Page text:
IoT devices and web applications often provide services by utilizing its underlying OS commands instead of implementing the whole service from scratch. For example, the majority of modern Wi-Fi routers provide network ping service for users to check if their network setup is correct; and its implementation is built on top of existing Linux `ping` command instead of re-implementing the entire ICMP protocol. Re-using OS commands has the benefit of providing fast/accurate service development with minimal engineering effort. However, improper data sanitization exposes such service to OS command injection which is a serious yet easy-to-overlook security flaw. Exploiting OS command injection is way too easy compared to other system exploitation techniques; however, its security impact is high. In this tutorial, I will demonstrate advanced OS command injection techniques against common bash shells and explain how we can bypass various filters/restrictions. Also I will provide a docker-based platform as a small series of CTF/Wargame challenges to practice such exploitation techniques as a lab exercise.
Daehee Jang is an assistant professor at Sungshin W. University, Security Engineering Department. He received Ph.D. of Information Security at KAIST in 2019; and he worked as postdoctoral researcher at Georgia Tech until 2020. He participated in various global hacking competitions (such as DEFCON CTF) and won several awards. He received a special prize from 2016 KISA annual event for finding 0-day security vulnerabilities in many software products. Also, he is the founder of pwnable.kr wargame - an education platform for training hacking skills.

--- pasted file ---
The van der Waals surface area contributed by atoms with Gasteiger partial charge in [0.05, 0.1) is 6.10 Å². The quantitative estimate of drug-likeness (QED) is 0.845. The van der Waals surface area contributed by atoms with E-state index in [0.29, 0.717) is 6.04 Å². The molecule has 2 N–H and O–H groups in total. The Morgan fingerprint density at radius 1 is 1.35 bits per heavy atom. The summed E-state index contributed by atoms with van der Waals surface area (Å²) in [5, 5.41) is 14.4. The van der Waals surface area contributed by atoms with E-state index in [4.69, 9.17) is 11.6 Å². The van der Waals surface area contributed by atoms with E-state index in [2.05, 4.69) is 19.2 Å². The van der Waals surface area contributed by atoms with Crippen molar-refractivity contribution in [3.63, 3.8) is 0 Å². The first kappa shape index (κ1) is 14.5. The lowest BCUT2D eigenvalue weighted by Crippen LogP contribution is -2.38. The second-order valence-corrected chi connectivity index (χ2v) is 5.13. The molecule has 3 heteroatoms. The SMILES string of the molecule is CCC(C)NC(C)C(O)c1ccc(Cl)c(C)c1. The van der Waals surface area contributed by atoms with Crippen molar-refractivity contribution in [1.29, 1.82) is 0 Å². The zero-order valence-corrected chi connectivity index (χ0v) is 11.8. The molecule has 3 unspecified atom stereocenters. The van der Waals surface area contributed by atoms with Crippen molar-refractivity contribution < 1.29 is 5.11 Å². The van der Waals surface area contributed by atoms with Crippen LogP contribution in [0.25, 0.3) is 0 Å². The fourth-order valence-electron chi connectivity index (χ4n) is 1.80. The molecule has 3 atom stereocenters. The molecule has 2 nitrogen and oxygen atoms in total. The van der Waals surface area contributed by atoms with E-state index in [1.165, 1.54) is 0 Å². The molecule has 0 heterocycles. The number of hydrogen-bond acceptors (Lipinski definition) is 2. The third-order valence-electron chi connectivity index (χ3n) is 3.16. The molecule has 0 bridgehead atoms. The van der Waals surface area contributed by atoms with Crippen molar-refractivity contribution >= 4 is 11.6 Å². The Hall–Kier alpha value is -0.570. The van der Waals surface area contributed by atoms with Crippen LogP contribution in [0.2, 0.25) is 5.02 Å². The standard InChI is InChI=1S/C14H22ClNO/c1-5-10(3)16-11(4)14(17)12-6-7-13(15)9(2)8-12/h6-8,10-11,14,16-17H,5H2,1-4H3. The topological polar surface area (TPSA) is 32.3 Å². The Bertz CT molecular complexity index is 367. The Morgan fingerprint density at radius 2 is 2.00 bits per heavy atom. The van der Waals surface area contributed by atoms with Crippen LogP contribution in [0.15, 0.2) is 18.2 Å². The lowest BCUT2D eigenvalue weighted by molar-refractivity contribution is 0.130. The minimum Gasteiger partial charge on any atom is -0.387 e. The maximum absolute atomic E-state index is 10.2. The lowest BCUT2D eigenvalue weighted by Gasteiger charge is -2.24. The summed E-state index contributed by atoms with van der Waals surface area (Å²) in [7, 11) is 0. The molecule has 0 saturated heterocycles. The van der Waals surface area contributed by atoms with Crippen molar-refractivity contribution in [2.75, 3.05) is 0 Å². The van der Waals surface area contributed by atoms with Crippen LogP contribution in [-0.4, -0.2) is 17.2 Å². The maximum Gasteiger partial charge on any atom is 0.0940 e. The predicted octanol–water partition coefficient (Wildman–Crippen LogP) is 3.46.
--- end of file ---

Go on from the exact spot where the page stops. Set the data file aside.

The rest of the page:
Prerequisites for this tutorial:
Tutorial exercises require a web browser such as Chrome. Please prepare an Internet-available laptop if you want to try out the tutorial tasks.
Ensuring confidentiality and integrity of sensitive workloads is becoming increasingly more difficult with today's computing systems. Modern software is growing more and more complex and inevitably contains bugs. The presence of vulnerabilities in user programs and even operating system kernels render the protection of secrets a daunting challenge. Trusted Execution Environments (TEEs) ensures confidentiality and integrity of sensitive program code and data by constructing a safe and isolated execution compartment within the system by leveraging hardware support for isolation in modern architectures.
Intel has introduced Software Guard eXtension (SGX) in its processor architecture to provide secure enclaves for protecting program secrets. This tutorial will discuss the security model, design patterns, and applications of SGX. Then, we will write a simple SGX-protected program together to provide a hands-on experience with trusted execution environments.
Prof. Hojoon Lee is currently an assistant professor at the Dept. of Computer Science and Engineering at Sungkyunkwan University since September 2019. Prior to his current position, he spent one year as a postdoctoral researcher at CISPA under the supervision of Prof. Michael Backes. He received my Ph.D. from KAIST in 2018, advised by Prof. Brent Byunghoon Kang and his B.S. from The University of Texas at Austin. His main research interests lie in retrofitting security in computing systems against today’s advanced threats. His research interests include but are not limited to Operating System Security, Trusted Execution Environments, Program Analysis, Software Security, and Secure AI Computation in Cloud.
Prerequisites for this tutorial:
This tutorial will require a Linux-based system that can run docker containers. We will provide docker images that have SGX SDK preinstalled. Note that an SGX-capable Intel system is not required since our example will use the simulation mode provided by the SDK. So bring your laptop and make sure you have access to a Linux machine via SSH or a local virtual machine if your laptop is not running Linux already.